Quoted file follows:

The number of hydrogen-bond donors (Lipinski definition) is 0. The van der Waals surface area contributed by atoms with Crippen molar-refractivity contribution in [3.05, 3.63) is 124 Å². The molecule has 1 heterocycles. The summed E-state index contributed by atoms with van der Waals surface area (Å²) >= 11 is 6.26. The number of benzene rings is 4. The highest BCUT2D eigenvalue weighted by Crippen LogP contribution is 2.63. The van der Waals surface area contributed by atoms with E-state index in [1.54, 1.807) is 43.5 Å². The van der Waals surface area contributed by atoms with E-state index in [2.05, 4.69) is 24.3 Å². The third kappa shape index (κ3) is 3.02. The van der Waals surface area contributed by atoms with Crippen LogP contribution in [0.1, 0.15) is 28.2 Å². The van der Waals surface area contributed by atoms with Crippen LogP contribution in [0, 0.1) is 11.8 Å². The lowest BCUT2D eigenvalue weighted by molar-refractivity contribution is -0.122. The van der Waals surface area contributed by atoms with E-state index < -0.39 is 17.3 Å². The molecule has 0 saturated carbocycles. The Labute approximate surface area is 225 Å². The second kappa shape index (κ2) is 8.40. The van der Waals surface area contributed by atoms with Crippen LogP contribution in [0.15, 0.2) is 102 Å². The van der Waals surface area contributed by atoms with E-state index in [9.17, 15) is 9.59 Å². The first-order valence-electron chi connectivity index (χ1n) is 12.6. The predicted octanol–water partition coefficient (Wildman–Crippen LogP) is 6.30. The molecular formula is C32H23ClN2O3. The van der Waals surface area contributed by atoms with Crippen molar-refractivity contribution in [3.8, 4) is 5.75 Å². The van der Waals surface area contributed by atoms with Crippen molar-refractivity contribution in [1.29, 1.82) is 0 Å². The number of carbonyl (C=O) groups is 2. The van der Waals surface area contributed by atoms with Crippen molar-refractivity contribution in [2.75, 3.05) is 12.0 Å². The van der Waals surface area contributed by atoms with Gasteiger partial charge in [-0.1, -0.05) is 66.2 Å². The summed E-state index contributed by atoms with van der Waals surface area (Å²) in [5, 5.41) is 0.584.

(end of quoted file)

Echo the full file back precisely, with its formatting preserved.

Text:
The number of hydrogen-bond donors (Lipinski definition) is 0. The van der Waals surface area contributed by atoms with Crippen molar-refractivity contribution in [3.05, 3.63) is 124 Å². The molecule has 1 heterocycles. The summed E-state index contributed by atoms with van der Waals surface area (Å²) >= 11 is 6.26. The number of benzene rings is 4. The highest BCUT2D eigenvalue weighted by Crippen LogP contribution is 2.63. The van der Waals surface area contributed by atoms with E-state index in [1.54, 1.807) is 43.5 Å². The van der Waals surface area contributed by atoms with E-state index in [2.05, 4.69) is 24.3 Å². The third kappa shape index (κ3) is 3.02. The van der Waals surface area contributed by atoms with Crippen LogP contribution in [0.1, 0.15) is 28.2 Å². The van der Waals surface area contributed by atoms with Crippen LogP contribution in [0, 0.1) is 11.8 Å². The lowest BCUT2D eigenvalue weighted by molar-refractivity contribution is -0.122. The van der Waals surface area contributed by atoms with E-state index < -0.39 is 17.3 Å². The molecule has 0 saturated carbocycles. The Labute approximate surface area is 225 Å². The second kappa shape index (κ2) is 8.40. The van der Waals surface area contributed by atoms with Crippen LogP contribution in [0.15, 0.2) is 102 Å². The van der Waals surface area contributed by atoms with E-state index in [9.17, 15) is 9.59 Å². The first-order valence-electron chi connectivity index (χ1n) is 12.6. The predicted octanol–water partition coefficient (Wildman–Crippen LogP) is 6.30. The molecular formula is C32H23ClN2O3. The van der Waals surface area contributed by atoms with Crippen molar-refractivity contribution in [3.8, 4) is 5.75 Å². The van der Waals surface area contributed by atoms with Crippen molar-refractivity contribution in [1.29, 1.82) is 0 Å². The number of carbonyl (C=O) groups is 2. The van der Waals surface area contributed by atoms with Crippen molar-refractivity contribution in [2.75, 3.05) is 12.0 Å². The van der Waals surface area contributed by atoms with Gasteiger partial charge in [-0.1, -0.05) is 66.2 Å². The summed E-state index contributed by atoms with van der Waals surface area (Å²) in [5, 5.41) is 0.584.